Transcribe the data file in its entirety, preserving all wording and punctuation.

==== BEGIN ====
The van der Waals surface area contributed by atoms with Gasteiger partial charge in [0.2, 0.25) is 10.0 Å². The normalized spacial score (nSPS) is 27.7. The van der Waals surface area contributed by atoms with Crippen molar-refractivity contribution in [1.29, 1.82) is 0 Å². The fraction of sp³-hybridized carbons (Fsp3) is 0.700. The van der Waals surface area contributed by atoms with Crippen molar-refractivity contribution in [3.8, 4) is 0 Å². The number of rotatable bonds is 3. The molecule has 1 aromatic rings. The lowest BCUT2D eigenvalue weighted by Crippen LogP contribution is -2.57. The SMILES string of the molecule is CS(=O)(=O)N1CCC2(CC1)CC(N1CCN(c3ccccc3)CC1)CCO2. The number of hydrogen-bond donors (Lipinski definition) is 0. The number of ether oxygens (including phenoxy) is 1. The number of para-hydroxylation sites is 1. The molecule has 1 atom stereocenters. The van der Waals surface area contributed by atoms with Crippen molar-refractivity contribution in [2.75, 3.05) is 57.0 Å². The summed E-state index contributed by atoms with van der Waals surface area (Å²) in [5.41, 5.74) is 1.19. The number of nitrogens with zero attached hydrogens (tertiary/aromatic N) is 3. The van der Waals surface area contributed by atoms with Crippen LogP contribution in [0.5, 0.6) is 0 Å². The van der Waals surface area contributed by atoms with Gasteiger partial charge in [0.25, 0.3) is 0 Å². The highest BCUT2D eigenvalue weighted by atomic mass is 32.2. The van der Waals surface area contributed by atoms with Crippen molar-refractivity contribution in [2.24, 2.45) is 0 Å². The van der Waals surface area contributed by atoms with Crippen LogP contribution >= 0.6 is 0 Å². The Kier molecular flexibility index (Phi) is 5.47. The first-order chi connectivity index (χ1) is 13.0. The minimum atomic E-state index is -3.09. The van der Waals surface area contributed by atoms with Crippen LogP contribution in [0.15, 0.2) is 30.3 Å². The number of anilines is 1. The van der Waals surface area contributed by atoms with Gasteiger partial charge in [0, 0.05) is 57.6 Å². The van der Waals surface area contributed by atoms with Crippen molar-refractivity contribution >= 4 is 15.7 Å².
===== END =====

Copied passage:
The van der Waals surface area contributed by atoms with Gasteiger partial charge in [0.2, 0.25) is 10.0 Å². The normalized spacial score (nSPS) is 27.7. The van der Waals surface area contributed by atoms with Crippen molar-refractivity contribution in [1.29, 1.82) is 0 Å². The fraction of sp³-hybridized carbons (Fsp3) is 0.700. The van der Waals surface area contributed by atoms with Crippen molar-refractivity contribution in [3.8, 4) is 0 Å². The number of rotatable bonds is 3. The molecule has 1 aromatic rings. The lowest BCUT2D eigenvalue weighted by Crippen LogP contribution is -2.57. The SMILES string of the molecule is CS(=O)(=O)N1CCC2(CC1)CC(N1CCN(c3ccccc3)CC1)CCO2. The number of hydrogen-bond donors (Lipinski definition) is 0. The number of ether oxygens (including phenoxy) is 1. The number of para-hydroxylation sites is 1. The molecule has 1 atom stereocenters. The van der Waals surface area contributed by atoms with Crippen molar-refractivity contribution in [2.75, 3.05) is 57.0 Å². The summed E-state index contributed by atoms with van der Waals surface area (Å²) in [5.41, 5.74) is 1.19. The number of nitrogens with zero attached hydrogens (tertiary/aromatic N) is 3. The van der Waals surface area contributed by atoms with Crippen LogP contribution in [0.5, 0.6) is 0 Å². The van der Waals surface area contributed by atoms with Gasteiger partial charge in [0.25, 0.3) is 0 Å². The highest BCUT2D eigenvalue weighted by atomic mass is 32.2. The van der Waals surface area contributed by atoms with Crippen molar-refractivity contribution in [2.24, 2.45) is 0 Å². The van der Waals surface area contributed by atoms with Crippen LogP contribution >= 0.6 is 0 Å². The Kier molecular flexibility index (Phi) is 5.47. The first-order chi connectivity index (χ1) is 13.0. The minimum atomic E-state index is -3.09. The van der Waals surface area contributed by atoms with Crippen LogP contribution in [0.15, 0.2) is 30.3 Å². The number of anilines is 1. The van der Waals surface area contributed by atoms with Gasteiger partial charge in [0, 0.05) is 57.6 Å². The van der Waals surface area contributed by atoms with Crippen molar-refractivity contribution >= 4 is 15.7 Å².